BAGHDAD, Iraq—Three British soldiers were killed Saturday during an ambush in the southern Iraqi city of Basra, as United Nations staffers returned to work in tents four days after a truck bomb destroyed their headquarters, killing at least 23 people and wounding more than 100.
Meanwhile, the U.S. military reported that its soldiers killed two ethnic Turkomen who opened fire on U.S. soldiers trying to quell ethnic fighting in the town of Tuz Kharmato in northern Iraq. There also were reports of two explosions in the northern city of Kirkuk in a second day of fighting between ethnic Turkomen and Kurds that has killed an estimated 10 people.
The fighting broke out Friday after Kurds reportedly damaged a newly reopened Turkomen Muslim shrine on Friday.
The attack on the British soldiers was the third fatal assault on coalition soldiers in southern Iraq in the last 10 days, and the deadliest on British troops since six military policemen were killed during a riot in the town of Majjar in June.
Squadron Leader Lynda Sawers, a British Army spokeswoman, said the soldiers were killed after a group of Iraqi gunmen opened fire on their convoy around 8:30 a.m. local time (12:30 a.m. EDT) in central Basra. One other soldier was seriously wounded.
The latest incident comes during one of the bloodiest three-week periods in post-war Iraq and as violence against coalition forces and civilians appears to be increasing. Ten British soldiers, 65 Americans and one Danish soldier have been killed in action in Iraq since President Bush declared major combat operations over on May 1. At least 273 U.S. soldiers have died in Iraq since the beginning of the war in March.
International debate is intensifying over whether there should be a wider U.N. mandate in Iraq and more international participation in post-war security and reconstruction efforts.
With Baghdad still reeling from Tuesday's bombing of the U.N. headquarters, L. Paul Bremer, the U.S. civilian administrator, insisted that the coalition is making progress in rebuilding the war-torn country.
"Those yearning for the return of Baathism will be disappointed," said Bremer, referring to deposed Iraqi dictator Saddam Hussein's former regime. "And those seeking the imposition of some fresh tyranny will fail. They may pull off an operation or two or maybe 10, but they will fail."
Bremer reeled off a list of accomplishments including millions spent on repairing power stations, water plants, sewage facilities and irrigation projects across Iraq. One thousand new schools have been built, five million textbooks will be distributed to Iraqi children when they return to school, he noted. All 2,400 hospitals in the country are now operational. Thirty-nine of the 55 most-wanted members of Saddam's former regime have now been captured or killed by coalition troops, he said. And coalition officials say they will restore Iraq's electrical capacity to its pre-war levels by the end of September. The country's electrical system was badly damaged through years of neglect and widespread looting after the war.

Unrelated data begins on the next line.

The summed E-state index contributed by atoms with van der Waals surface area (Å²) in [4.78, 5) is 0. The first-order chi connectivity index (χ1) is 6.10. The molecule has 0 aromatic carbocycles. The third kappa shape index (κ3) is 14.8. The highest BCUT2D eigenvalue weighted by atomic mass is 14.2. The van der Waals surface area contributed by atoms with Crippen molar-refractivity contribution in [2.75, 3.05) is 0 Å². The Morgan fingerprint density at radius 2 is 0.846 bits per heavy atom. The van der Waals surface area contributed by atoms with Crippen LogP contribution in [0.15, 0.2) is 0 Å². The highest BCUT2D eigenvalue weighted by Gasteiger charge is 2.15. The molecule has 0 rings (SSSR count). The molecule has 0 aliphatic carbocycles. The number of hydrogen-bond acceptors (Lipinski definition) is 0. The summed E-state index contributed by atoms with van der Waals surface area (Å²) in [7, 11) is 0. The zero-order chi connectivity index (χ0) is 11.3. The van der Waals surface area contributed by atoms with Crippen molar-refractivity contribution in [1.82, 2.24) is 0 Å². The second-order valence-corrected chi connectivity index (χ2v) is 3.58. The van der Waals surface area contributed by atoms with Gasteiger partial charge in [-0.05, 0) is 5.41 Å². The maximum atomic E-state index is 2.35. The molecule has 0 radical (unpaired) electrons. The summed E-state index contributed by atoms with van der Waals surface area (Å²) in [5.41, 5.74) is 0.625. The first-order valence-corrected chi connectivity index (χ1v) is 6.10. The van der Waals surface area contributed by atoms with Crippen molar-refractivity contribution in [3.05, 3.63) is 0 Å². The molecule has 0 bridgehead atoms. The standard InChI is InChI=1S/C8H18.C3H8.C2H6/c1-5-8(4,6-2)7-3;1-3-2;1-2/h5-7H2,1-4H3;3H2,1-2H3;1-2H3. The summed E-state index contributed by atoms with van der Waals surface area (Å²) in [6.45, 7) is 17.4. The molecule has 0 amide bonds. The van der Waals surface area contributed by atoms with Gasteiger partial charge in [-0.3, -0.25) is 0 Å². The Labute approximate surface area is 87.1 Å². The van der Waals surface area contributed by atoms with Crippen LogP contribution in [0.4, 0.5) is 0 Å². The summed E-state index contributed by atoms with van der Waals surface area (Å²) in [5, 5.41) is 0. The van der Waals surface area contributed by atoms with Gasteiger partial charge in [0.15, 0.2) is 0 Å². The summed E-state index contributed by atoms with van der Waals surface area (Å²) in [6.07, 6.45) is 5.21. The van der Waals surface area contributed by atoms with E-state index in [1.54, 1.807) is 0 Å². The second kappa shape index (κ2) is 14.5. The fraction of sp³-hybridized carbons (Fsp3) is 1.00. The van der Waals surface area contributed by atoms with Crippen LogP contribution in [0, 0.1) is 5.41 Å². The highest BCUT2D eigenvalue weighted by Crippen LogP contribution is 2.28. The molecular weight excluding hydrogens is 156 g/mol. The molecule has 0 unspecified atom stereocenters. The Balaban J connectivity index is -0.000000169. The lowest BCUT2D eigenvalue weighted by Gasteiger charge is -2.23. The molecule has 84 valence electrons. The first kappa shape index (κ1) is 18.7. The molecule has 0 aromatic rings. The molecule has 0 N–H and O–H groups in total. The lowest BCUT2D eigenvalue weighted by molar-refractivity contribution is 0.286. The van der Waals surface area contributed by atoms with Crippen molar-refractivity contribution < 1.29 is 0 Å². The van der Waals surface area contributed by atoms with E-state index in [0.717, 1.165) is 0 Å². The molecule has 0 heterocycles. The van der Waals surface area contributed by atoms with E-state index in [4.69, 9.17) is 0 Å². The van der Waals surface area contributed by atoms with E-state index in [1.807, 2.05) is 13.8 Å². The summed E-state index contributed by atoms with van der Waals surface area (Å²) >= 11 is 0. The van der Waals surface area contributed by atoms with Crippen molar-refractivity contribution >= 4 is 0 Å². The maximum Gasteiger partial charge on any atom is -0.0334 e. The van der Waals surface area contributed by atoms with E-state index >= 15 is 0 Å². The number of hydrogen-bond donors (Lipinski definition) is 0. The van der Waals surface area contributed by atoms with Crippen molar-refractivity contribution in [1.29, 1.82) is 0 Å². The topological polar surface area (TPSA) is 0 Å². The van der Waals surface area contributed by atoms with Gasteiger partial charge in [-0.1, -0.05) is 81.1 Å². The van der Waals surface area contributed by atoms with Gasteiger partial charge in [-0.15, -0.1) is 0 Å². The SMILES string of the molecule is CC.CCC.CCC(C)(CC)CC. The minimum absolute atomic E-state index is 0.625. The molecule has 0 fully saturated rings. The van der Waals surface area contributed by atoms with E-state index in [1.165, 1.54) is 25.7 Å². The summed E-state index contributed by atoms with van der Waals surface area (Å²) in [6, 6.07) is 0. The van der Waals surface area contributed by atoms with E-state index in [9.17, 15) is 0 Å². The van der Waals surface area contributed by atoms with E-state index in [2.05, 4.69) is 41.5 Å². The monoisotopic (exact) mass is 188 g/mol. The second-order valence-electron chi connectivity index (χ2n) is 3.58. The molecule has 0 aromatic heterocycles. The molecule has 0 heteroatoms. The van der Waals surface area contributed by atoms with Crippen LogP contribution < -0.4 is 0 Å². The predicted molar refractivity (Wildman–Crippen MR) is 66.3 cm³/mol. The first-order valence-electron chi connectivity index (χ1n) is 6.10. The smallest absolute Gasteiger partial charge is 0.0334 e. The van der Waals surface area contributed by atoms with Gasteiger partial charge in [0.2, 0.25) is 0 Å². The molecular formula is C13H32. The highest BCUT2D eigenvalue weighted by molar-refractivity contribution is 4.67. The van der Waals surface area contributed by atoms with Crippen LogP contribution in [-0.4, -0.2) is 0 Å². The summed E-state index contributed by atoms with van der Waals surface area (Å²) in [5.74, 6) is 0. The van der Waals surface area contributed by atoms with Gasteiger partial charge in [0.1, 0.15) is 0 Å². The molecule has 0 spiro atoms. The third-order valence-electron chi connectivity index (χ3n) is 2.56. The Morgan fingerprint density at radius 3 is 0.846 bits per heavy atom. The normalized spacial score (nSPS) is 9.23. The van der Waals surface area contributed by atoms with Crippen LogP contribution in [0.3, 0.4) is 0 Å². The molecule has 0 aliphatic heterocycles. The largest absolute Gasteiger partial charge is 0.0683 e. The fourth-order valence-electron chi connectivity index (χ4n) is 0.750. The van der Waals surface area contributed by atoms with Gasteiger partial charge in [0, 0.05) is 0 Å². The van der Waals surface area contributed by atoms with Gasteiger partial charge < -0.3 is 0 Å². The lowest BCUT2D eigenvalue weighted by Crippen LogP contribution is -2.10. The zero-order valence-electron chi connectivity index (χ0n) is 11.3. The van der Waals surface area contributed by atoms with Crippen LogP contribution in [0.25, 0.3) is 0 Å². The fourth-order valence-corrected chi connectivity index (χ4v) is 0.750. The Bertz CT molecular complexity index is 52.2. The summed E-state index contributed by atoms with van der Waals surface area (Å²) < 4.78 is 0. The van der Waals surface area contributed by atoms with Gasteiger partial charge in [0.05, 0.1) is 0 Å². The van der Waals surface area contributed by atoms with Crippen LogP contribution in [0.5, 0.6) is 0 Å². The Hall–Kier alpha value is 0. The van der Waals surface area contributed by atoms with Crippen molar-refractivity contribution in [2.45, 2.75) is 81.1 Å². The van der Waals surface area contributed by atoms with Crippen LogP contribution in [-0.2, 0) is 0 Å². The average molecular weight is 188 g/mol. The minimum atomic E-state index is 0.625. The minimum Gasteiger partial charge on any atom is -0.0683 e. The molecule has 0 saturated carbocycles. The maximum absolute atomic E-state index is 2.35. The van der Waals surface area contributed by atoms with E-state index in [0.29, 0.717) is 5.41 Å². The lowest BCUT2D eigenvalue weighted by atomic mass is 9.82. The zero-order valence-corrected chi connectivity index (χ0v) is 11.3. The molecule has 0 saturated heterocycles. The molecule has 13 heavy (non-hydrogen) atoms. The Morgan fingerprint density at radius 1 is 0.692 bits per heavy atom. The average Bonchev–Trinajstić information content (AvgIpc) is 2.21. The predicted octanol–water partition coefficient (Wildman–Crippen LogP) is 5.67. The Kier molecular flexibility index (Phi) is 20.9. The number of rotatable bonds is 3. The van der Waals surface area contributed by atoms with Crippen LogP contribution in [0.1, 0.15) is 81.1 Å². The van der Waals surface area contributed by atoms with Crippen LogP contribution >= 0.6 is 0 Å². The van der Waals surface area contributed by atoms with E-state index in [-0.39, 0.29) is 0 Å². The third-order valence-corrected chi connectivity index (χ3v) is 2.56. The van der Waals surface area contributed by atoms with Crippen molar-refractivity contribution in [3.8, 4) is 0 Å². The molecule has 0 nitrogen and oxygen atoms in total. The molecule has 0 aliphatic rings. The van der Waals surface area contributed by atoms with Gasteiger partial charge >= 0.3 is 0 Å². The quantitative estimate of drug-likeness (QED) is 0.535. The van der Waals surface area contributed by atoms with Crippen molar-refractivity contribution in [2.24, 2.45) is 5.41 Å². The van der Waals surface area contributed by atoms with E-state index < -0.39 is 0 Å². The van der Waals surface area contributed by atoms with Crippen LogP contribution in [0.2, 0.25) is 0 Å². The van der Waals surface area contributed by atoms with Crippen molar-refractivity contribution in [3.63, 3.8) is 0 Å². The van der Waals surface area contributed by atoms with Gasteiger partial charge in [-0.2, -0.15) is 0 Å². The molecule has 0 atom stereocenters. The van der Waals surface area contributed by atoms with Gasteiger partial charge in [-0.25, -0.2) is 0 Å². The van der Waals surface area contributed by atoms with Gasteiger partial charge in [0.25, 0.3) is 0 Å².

But with two major terrorist bombings in less than three weeks, and attacks on U.S. and coalition forces continuing, the Iraqi capital seems a city under siege.
The past week began with the sabotage of a major oil pipeline in northern Iraq, and guerillas blew a hole in a major water line in Baghdad, shutting off water to thousands. On Aug. 7, the Jordanian embassy was bombed, killing 19 people and wounding more than 60, most of them Iraqi civilians.
With such attacks on civilians increasing, the threat of terrorism has become the coalition's number one concern. Bremer and other officials have expressed serious concern about foreign fighters infiltrating into the country.
"It is too early to know," who carried out the U.N. bombing, Bremer said. Members of the former regime, foreign terrorists or a combination of the two could have carried out the attack, he said.
"As far as I can tell, all of these hypotheses are valid," Bremer said.
Bremer has called on Iraq's U.S.-appointed Governing Council to urge Iraqis to take more responsibility for security by joining new police forces, the civil defense corps, and the new army and border guards. So far, more than 50,000 Iraqis have done so, he said.
(c) 2003, Knight Ridder/Tribune Information Services.